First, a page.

Lawn Lad

Senior Member
Location
Cleveland
Well, this stinks. Here I thought I was doing the right thing. There are two models, I believe I clicked on the right one. The gauge does read down into the teens, as I was reading pavement temps two weeks ago at about 16 F at some locations.

The package says the temp range is -18 to 260 C or (0 to 500 F)

Accuracy: -1 to 260 C (30 to 500) +/-2% of reading or +/- 2 C (+/- 3.5 F), whichever is greater; -18 to -1 C (0 to 30) +/- 3 C (+/- 5 F).

I think you're right that the accuracy leaves a little to be desired. However, I'm not aware of other alternatives than to Road Watch. What do you do with sidewalk crews who are applying liquids. I'm open to other suggestions.

I just got off the phone with Raytek and the only model they make for very cold temperature readins is their MX series (starts at $650) and reads to I think -60 F (don't recall exactly, I was still stumbling after hearing $650). Sounds like Road Watch is better option for more accurate readings.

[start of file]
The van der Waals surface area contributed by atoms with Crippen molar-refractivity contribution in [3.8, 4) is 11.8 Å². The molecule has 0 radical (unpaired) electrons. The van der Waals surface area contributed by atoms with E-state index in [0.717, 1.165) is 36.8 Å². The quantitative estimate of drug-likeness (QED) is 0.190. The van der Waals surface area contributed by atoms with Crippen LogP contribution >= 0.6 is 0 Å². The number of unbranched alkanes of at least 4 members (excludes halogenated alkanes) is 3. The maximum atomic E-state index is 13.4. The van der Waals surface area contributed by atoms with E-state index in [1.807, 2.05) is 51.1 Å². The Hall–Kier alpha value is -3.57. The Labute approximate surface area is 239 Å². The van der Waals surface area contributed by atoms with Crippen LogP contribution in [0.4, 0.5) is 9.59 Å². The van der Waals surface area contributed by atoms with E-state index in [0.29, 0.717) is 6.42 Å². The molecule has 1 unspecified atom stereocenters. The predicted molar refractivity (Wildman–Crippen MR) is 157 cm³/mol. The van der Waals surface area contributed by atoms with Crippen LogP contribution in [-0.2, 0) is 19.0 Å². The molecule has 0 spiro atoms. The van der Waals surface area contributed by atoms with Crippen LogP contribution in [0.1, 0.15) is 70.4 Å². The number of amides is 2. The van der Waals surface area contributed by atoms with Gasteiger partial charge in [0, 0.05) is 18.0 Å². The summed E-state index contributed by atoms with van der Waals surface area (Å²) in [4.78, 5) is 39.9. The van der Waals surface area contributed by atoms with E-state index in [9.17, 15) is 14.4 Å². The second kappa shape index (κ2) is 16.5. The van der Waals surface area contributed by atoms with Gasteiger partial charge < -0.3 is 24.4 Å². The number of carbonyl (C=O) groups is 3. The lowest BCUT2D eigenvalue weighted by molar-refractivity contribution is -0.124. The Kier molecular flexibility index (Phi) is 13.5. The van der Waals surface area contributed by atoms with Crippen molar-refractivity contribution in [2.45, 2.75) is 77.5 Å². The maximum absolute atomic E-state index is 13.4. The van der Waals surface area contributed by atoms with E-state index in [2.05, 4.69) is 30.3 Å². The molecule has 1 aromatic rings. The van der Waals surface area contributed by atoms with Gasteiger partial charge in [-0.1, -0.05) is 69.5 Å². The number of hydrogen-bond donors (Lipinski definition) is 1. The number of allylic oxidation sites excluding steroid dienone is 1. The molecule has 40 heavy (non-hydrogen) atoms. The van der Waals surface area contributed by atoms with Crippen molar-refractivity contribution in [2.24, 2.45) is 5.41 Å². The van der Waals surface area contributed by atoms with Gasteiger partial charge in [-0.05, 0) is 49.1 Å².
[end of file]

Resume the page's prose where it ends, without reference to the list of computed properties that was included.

HerkFE

Member
With regards to accuracy....I could not find anything on the Road Watch site that gives this info. And depending on where the beam hits the pavement there can actually be slight variances between road that is constantly traveled vs. roads that aren't. Just look at the interstates..... Tires+friction=heat You would have to take that into account on your lots too if we are going to haggle over 1-2 degrees for the $500 difference. Me, I think take several handheld readings and average.

The handheld model would allow you to take reading of sidewalks etc.

I like the versitility the handheld offers. But then again what I use is kind of along those lines anyway.

I use my trusty Fluke Digital Multimeter and an assortment of probes. It's calibrated (for the aircraft use) so I'm sure I'm pretty close on the temps. I have bounced my readings with a friend who has a handy dandy handheld IR gun and we are usually within a degree. Close enough that I feel with two readings it's probably correct. But he doesn't have to get out of the truck!! For that reason alone I like them!
 

OBRYANMAINT

PlowSite.com Veteran
Location
ohio
I use the raytek mini temp....works wonders and it was like 100 bucks from my snap on guy ...seen them at napa also never had a problem and reads lower than 32 degrees...so i am good
 

BRL

PlowSite.com - Veteran
Location
Somerset, NJ